2021 In Review

Planning Through Uncertainty

Tax Changes and their Impact on Wealth Management

by Emily Harper, CFP

Ms. Harper is vice-president of Monument Wealth Management. Visit monumentwealthmanagement.com/.

Few things in life are certain – taxes may be a certainty but even their certain existence comes with dizzying changes that can upend even the best-laid plans. While we may not see many of the changes to personal income taxes that were initially proposed during the Biden campaign and earlier negotiations in Congress, this year has reminded us that tax-planning should always be front of mind.

We can agonize over every possibility for change, but it’s most useful to focus on the things we can control – largely our own behavior and decisions. Thinking in probabilities and focusing on what is most likely (or unlikely) to change both now and in the future can help narrow in on opportunities for planning and reduce the instinct to make knee-jerk reactions that are more detrimental to financial success than any actual tax changes themselves.


Looks Unlikely: Increased Marginal Tax Rates for Most Individuals and Families… However

It looks unlikely that the Build Back Better Act can pass the Senate if increased marginal rates are part of the package. A smaller spending amount, though still in the trillions, doesn’t require as much tax revenue, so there’s a low probability that marginal rates will drastically change for most individuals and families given the resistance proposed measures have seen.

Individuals and families with high income may see a new surtax based on what passed in the House that effectively creates a higher tax rate when income starts to exceed $10 million. While Congress has moved away from the idea of taxing billionaires on the value of their assets year to year, modified adjusted gross income between $10 million and $25 million could see a 5% surtax. An additional 3% surtax could be assessed on modified adjusted gross income above $25 million creating a top federal rate of 48.8% on some income.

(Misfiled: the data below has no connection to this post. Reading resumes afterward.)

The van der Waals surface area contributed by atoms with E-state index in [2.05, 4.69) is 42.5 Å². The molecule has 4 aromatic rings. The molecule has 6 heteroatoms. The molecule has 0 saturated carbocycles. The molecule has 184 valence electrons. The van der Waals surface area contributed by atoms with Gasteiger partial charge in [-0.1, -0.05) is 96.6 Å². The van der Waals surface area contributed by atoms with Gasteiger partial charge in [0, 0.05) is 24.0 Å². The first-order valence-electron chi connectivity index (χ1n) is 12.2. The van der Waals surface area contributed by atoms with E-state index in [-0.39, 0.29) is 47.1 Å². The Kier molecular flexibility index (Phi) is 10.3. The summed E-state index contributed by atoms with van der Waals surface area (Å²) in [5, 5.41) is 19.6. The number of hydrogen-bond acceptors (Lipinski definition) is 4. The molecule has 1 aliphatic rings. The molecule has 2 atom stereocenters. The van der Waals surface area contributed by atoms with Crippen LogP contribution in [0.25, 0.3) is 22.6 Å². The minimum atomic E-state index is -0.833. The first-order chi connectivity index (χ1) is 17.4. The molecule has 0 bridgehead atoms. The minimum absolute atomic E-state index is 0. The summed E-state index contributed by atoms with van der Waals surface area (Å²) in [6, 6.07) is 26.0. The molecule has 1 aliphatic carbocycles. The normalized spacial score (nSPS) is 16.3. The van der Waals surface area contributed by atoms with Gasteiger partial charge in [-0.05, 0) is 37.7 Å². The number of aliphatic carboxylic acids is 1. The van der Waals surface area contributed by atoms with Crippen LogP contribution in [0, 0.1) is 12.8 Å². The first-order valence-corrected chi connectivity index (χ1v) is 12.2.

There may be a silver-lining and welcome reprieve for many living in high-tax states in the form of an increase in the amount of state and local taxes that can be deducted on federal returns (referred to as the SALT limitation). The Tax Cuts and Jobs Act (TCJA) created a $10,000 cap in 2017 that would sunset in 2025. Congress has proposed increasing the cap to $80,000 through 2031, allowing taxpayers who itemize their deductions to claim more of their taxes paid to states and localities. For someone with a top marginal rate of 37% and $80,000 of deductible state and local taxes, this provision would create around $25,900 in tax savings – a sweetener for some.

A Sharper Focus On Tax Planning

Many are unlikely to have to worry about higher marginal tax rates or suddenly finding themselves in a higher bracket overnight. While tax rates might not change tomorrow for most, the current marginal rates under the TCJA won’t last forever. People may be in lower tax brackets today than they will be in the future, so now is a good time to revisit decisions surrounding income deferral.

  • With careful cash flow planning and projections of income into the future, you may develop an optimal strategy for pre-tax 401(k) deferrals vs. Roth 401(k) deferrals. Generally, pre-tax deferrals should be used when experiencing higher marginal rates NOW than you expect in retirement. Vice versa, Roth 401(k) deferrals are used to create a source of tax-free income in retirement by paying income taxes now vs. potentially higher rates in the future. Precise planning based on cash flows is better than rules of thumb when making decisions.